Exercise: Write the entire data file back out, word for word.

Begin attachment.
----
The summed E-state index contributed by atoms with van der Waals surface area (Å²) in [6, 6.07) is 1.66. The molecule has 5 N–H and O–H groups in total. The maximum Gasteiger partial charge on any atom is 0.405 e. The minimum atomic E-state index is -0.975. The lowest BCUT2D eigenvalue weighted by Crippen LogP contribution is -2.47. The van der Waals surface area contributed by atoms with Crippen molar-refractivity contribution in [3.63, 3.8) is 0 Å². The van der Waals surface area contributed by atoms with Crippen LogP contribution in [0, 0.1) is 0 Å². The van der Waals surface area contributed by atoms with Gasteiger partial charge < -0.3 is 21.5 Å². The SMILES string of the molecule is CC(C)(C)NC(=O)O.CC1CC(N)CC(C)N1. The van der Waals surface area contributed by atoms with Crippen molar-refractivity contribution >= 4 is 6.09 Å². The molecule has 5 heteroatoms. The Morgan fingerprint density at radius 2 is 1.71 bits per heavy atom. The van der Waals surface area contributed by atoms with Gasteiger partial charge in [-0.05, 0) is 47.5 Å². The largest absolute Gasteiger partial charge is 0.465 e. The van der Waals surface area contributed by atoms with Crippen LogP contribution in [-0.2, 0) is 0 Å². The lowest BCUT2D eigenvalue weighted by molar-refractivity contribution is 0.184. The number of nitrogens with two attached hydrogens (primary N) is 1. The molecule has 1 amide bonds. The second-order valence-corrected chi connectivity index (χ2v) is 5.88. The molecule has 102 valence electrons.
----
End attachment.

The summed E-state index contributed by atoms with van der Waals surface area (Å²) in [6, 6.07) is 1.66. The molecule has 5 N–H and O–H groups in total. The maximum Gasteiger partial charge on any atom is 0.405 e. The minimum atomic E-state index is -0.975. The lowest BCUT2D eigenvalue weighted by Crippen LogP contribution is -2.47. The van der Waals surface area contributed by atoms with Crippen molar-refractivity contribution in [3.63, 3.8) is 0 Å². The van der Waals surface area contributed by atoms with Crippen LogP contribution in [0, 0.1) is 0 Å². The van der Waals surface area contributed by atoms with Gasteiger partial charge < -0.3 is 21.5 Å². The SMILES string of the molecule is CC(C)(C)NC(=O)O.CC1CC(N)CC(C)N1. The van der Waals surface area contributed by atoms with Crippen molar-refractivity contribution >= 4 is 6.09 Å². The molecule has 5 heteroatoms. The Morgan fingerprint density at radius 2 is 1.71 bits per heavy atom. The van der Waals surface area contributed by atoms with Gasteiger partial charge in [-0.05, 0) is 47.5 Å². The largest absolute Gasteiger partial charge is 0.465 e. The van der Waals surface area contributed by atoms with Crippen LogP contribution in [-0.2, 0) is 0 Å². The lowest BCUT2D eigenvalue weighted by molar-refractivity contribution is 0.184. The number of nitrogens with two attached hydrogens (primary N) is 1. The molecule has 1 amide bonds. The second-order valence-corrected chi connectivity index (χ2v) is 5.88. The molecule has 102 valence electrons.